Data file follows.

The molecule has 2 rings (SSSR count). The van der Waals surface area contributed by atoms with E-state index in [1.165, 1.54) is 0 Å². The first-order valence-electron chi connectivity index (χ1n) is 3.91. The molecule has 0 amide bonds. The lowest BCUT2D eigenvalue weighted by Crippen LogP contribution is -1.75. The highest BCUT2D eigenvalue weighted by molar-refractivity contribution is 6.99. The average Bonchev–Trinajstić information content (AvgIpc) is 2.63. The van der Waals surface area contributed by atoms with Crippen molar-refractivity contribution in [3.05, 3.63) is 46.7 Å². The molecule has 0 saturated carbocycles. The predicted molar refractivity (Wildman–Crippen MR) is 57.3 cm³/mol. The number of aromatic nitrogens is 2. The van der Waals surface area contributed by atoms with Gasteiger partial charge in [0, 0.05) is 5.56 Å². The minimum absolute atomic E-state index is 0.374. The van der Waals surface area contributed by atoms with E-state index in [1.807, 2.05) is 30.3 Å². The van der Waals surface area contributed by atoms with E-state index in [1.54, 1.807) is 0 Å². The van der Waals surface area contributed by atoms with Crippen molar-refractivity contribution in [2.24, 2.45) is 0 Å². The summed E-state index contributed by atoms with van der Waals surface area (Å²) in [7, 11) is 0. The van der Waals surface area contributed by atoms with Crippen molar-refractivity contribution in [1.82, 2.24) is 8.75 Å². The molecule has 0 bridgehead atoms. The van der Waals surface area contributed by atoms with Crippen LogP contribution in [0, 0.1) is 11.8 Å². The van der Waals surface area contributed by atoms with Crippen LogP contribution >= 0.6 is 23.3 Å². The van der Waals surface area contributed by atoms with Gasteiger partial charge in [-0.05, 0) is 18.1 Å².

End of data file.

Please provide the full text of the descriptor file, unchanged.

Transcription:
The molecule has 2 rings (SSSR count). The van der Waals surface area contributed by atoms with E-state index in [1.165, 1.54) is 0 Å². The first-order valence-electron chi connectivity index (χ1n) is 3.91. The molecule has 0 amide bonds. The lowest BCUT2D eigenvalue weighted by Crippen LogP contribution is -1.75. The highest BCUT2D eigenvalue weighted by molar-refractivity contribution is 6.99. The average Bonchev–Trinajstić information content (AvgIpc) is 2.63. The van der Waals surface area contributed by atoms with Crippen molar-refractivity contribution in [3.05, 3.63) is 46.7 Å². The molecule has 0 saturated carbocycles. The predicted molar refractivity (Wildman–Crippen MR) is 57.3 cm³/mol. The number of aromatic nitrogens is 2. The van der Waals surface area contributed by atoms with Gasteiger partial charge in [0, 0.05) is 5.56 Å². The minimum absolute atomic E-state index is 0.374. The van der Waals surface area contributed by atoms with E-state index in [1.807, 2.05) is 30.3 Å². The van der Waals surface area contributed by atoms with E-state index in [1.54, 1.807) is 0 Å². The van der Waals surface area contributed by atoms with Crippen molar-refractivity contribution in [2.24, 2.45) is 0 Å². The summed E-state index contributed by atoms with van der Waals surface area (Å²) in [7, 11) is 0. The van der Waals surface area contributed by atoms with Crippen molar-refractivity contribution in [1.82, 2.24) is 8.75 Å². The molecule has 0 bridgehead atoms. The van der Waals surface area contributed by atoms with Crippen LogP contribution in [0, 0.1) is 11.8 Å². The van der Waals surface area contributed by atoms with Crippen LogP contribution >= 0.6 is 23.3 Å². The van der Waals surface area contributed by atoms with Gasteiger partial charge in [-0.05, 0) is 18.1 Å².